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The Venture Bros.: “O.S.I. Love You”

Illustration for article titled iThe Venture Bros./i: “O.S.I. Love You”
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It’s time for a big whopping chunk of set-up, delivered in a thrilling action coated pill. “O.S.I. Love You” is an ensemble piece that sets up potential villains for the season, gets rid of a certain giant loose end, and re-establishes a major supporting character in a new role. Brock Samson takes the lead role, although the the focus is split fairly evenly among several characters. The flashback structure, as government investigators (or so they seem) attempt to piece together a disastrous afternoon on the O.S.I. helicarrier, works to keep the pace, although it’s questionable if the story wouldn’t have been equally effective told in a more chronological fashion. But then, scrambled time is a Venture Bros. staple by now, and it also fits in with the kind of plot the episode. This is a “what went wrong?” premise, and if in retrospect the pieces don’t really add up to much more than the sum of their parts, there are a lot of really cool parts to enjoy. It’s the sort of half hour that plays really well as you watch it, but loses some of the shine once you start to work out what actually happened, and realized it wasn’t nearly as impressive as it seemed.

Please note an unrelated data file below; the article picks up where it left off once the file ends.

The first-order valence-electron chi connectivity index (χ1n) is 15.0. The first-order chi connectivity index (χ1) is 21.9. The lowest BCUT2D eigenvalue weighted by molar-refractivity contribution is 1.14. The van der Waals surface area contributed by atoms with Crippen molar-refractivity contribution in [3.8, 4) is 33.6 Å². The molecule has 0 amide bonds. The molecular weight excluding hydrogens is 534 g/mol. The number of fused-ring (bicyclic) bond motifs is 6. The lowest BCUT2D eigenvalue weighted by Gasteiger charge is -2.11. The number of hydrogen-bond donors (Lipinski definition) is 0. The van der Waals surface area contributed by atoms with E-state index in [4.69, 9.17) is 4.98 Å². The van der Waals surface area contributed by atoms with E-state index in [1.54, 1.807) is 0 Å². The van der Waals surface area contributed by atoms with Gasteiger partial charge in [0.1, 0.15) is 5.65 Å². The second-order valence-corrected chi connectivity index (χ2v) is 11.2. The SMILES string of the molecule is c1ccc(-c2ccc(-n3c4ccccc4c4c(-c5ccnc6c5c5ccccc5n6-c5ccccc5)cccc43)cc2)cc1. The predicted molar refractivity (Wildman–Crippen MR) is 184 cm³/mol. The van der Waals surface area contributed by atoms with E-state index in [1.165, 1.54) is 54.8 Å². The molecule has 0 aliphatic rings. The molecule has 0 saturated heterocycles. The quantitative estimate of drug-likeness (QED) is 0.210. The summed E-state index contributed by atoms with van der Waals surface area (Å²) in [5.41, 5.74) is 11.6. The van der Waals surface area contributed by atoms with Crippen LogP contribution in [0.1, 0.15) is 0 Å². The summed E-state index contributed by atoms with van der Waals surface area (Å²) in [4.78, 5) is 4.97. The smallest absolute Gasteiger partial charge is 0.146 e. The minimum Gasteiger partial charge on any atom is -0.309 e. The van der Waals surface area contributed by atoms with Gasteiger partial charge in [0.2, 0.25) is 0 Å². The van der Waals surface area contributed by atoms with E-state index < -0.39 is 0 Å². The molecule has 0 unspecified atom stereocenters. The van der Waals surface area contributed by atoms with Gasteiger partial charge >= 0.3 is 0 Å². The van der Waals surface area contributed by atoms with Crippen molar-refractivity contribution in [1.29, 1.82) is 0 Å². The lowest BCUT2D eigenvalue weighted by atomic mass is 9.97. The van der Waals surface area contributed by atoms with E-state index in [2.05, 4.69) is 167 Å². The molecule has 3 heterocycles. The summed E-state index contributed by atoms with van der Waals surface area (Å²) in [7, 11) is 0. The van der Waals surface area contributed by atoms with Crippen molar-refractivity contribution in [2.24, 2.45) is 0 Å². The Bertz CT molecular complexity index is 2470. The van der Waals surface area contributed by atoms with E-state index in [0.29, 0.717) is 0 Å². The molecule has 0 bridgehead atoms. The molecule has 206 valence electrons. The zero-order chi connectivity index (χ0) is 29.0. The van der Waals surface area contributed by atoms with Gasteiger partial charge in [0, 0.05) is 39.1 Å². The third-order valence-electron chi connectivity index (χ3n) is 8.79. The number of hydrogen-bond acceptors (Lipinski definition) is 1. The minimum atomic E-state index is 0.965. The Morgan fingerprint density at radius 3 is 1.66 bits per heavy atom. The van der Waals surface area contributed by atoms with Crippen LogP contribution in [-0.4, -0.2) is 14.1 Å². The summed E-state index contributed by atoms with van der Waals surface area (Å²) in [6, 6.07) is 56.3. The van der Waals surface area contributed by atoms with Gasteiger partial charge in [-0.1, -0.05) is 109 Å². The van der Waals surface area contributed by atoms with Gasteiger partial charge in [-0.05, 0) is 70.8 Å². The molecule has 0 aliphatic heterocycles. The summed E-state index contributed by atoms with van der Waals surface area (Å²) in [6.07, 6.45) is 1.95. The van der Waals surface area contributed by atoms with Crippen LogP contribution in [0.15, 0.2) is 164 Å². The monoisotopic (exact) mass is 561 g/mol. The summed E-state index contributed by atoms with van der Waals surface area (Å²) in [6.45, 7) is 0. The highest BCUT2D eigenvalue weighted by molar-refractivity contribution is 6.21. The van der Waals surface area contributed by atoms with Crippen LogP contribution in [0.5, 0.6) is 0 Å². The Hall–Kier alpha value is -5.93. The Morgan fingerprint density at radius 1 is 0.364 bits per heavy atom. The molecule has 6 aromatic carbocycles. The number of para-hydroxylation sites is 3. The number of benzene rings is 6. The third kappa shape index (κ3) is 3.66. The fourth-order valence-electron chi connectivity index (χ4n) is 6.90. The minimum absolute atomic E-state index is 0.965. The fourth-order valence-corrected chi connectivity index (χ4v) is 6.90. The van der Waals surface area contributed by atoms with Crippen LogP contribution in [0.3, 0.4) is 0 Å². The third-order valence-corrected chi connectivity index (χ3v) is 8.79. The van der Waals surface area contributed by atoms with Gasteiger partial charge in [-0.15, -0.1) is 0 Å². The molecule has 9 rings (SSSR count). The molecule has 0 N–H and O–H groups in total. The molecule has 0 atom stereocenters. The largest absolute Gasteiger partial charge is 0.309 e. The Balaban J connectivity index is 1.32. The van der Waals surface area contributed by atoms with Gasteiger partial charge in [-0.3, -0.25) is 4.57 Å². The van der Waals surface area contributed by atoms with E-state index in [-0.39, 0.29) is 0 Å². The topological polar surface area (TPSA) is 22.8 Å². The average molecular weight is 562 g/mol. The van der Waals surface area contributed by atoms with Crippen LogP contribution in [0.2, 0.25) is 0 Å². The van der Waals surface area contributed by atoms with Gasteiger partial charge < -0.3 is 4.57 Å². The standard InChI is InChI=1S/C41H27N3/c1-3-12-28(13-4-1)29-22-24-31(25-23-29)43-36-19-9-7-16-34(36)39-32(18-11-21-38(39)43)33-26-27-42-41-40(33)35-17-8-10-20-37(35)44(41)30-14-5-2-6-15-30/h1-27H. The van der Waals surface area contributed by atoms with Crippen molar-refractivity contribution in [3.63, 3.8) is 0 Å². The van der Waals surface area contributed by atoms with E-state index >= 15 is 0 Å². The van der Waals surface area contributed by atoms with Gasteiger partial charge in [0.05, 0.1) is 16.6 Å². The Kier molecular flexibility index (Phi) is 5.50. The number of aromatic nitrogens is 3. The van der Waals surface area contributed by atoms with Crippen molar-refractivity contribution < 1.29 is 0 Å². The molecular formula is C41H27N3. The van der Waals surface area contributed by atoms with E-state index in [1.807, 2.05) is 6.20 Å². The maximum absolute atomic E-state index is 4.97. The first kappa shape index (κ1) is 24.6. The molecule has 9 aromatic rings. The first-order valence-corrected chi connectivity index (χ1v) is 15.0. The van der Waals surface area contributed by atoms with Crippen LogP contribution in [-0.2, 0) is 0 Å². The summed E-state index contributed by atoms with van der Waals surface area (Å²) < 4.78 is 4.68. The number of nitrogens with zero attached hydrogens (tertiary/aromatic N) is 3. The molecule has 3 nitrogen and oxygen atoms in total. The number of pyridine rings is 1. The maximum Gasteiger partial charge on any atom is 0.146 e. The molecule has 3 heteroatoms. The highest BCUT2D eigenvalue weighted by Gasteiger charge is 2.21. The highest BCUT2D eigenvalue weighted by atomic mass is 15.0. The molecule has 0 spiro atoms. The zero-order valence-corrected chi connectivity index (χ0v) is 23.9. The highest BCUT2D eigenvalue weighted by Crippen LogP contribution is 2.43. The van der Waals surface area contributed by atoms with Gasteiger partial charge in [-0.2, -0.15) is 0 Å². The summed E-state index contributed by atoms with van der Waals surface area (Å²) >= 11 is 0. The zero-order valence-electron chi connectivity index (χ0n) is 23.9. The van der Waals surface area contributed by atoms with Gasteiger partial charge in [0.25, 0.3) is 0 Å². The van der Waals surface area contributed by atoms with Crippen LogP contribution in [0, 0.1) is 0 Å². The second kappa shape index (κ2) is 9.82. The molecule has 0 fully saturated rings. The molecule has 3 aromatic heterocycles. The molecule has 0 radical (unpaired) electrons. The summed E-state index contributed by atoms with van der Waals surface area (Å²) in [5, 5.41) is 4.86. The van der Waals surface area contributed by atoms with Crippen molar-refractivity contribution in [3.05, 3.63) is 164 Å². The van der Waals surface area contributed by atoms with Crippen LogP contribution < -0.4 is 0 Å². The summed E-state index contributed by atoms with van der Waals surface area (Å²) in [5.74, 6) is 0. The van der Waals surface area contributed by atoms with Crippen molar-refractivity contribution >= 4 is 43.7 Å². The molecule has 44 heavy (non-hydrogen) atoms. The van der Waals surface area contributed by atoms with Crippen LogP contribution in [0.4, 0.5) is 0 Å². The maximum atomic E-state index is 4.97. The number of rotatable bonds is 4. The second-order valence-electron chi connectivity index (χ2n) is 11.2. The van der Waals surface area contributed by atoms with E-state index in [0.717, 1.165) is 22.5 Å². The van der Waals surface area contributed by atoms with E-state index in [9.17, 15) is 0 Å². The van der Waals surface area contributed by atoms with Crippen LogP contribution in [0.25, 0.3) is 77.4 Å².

The concern is that Venture Bros. busts out the big, seemingly game-changing twists a lot; the show is so jam-packed with stuff that at it times it all runs together into one big great twisty turny mess. There are no huge shocks in “O.S.I. Love You,” unless you were somehow deeply emotionally invested in Monstroso’s fate (and after all that effort he went to, getting a new heart). Molotov Cocktease turns out to be a double agent, and Brock is going to have to live with her being both alive, and one the same side he is. At least for now. That could prove interesting later on, if Publick and Hammer decide to do anything with it, but that’s sort of the problem. The writers are great at mimicking the reversals and surprises of a more straight-faced adventure series, but they often show little interest in exploring the consequences of those reversals, mainly choosing instead to pile on more incident, weirdness, and mad science. Which is often very cool, and this season is shaping out well so far, but this entry plays out like a piece-setting episode, establishing a status quo that may or may not pay-off down the line.